Those of you familiar with my apostolate know how much work I have done. I've now written 40 books: nine of them "officially" published by five different independent publishers (i.e., not self-publishing outfits like Lulu, where I also have 31 books of my own). This includes my next "official" book, The Quotable Wesley, which will be published by the Protestant publisher Beacon Hill Press, in Spring 2014. That's quite a feat, if I do say so, for a Catholic apologist to have a book about John Wesley  published by a Wesleyan publisher.

My blog, online continuously since February 1997, contains 2495 posts or papers: almost all of them about apologetics or related issues of ethics, culture, history, philosophy, etc. I've also done about 25 radio interviews, and have been published in magazines many times, going back to 1993. My first book, A Biblical Defense of Catholicism, was completed in 1996, and it took seven years for it to be accepted by a publisher (thanks to my good friend and editor -- now at Catholic Answers --, Todd Aglialoro). Now I offer additional material every day and amiable discussion on my Facebook page, which has the limit of 5,000 friends.

The majority of my income is derived from book royalties: my own hard work and the sweat of my brow, but that's not enough to completely support my family. The apologetics market is but a tiny niche in the bookselling arena. If such a book sells 10,000 copies, it is considered a bestseller in apologetics. I've accomplished that five or six times. But if you add up those royalties (often only as low as, say $1.50 per book sold), it's not much money. The publishers continue to get most of it. We authors get our 12-14% of the net profits.

All those papers on my blog and now Facebook pages, are there for free, and have some (if I do say so) educational value. Someone may say, "now there goes that lazy fool Armstrong begging again; why can't he get a real job?" You'd be amazed how often I have to hear this sort of thing. In fact, just last night it virtually happened again on my Facebook page.  Of course, there are many false assumptions behind these kinds of criticisms. It's not like I'm a vagabond on the street who does nothing all day and who has no relation at all to those I am attempting to solicit funds from. Many if not most of the people following me on Facebook or reading my blog have been aware of my work, and have used it for years: sometimes many many years.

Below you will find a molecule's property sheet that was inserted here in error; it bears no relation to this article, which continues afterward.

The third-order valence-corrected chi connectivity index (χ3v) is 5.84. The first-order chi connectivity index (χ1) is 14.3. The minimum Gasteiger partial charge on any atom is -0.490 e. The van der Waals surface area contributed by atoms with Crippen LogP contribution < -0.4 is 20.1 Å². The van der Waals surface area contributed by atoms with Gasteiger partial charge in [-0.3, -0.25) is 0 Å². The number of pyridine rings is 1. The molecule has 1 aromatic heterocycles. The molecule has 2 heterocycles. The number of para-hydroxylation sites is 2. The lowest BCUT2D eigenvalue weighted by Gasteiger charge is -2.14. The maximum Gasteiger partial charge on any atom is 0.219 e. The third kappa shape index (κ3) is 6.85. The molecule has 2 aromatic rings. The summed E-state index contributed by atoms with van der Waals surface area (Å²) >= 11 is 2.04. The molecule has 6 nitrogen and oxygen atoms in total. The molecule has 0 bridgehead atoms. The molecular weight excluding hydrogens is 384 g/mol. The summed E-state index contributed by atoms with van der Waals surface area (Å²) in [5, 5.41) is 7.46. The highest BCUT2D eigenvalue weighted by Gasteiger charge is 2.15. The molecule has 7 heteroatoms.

Therefore, it's a scenario of having made use of a service or a product, yet oftentimes without any thought of remunerating the person who took thousands of hours of his time (for 16 years) to write and publish all these educational theological papers on the Internet. I receive many glowing letters (I've collected many of them on one page), telling me how my writing primarily helped someone decide to become a Catholic, or return to the Church, or to undergo a big "revival" in their Catholic life. They thank me, and it's always very heartening, humbling, and rewarding to hear. All glory to God: it all comes from Him.

What is remarkable and puzzling to me, however, is how often those writing these gracious "thank you" letters don't make a connection in their minds that maybe they should consider financially supporting my work, that has helped them so much. It's worthy of that support. The Bible says that the "laborer is worthy of his wages," and St. Paul discusses that specifically in the context of Christian workers (evangelists). He himself also made tents on the side, but nevertheless he also taught that such workers were entitled to wages, and that he voluntarily went above and beyond his duty and chose to renounce some of that in order to present the gospel for free.

Well, in effect, I have done that, with all my free papers, and part-time supplemental "tentmaking" jobs through the years, such as selling used books, (early 2000s) a large urban paper route (2004-2005), and moderation at Coming Home (2007-2010). Yet I am entitled to wages for what I write, as well: particularly from those who have benefited from them. Moreover, even if someone hasn't personally been helped by my writing, they may recognize that it has educational and apologetic and evangelistic value, and so support it, just as any other mission is supported financially. That's what I'm asking you today: to please consider that.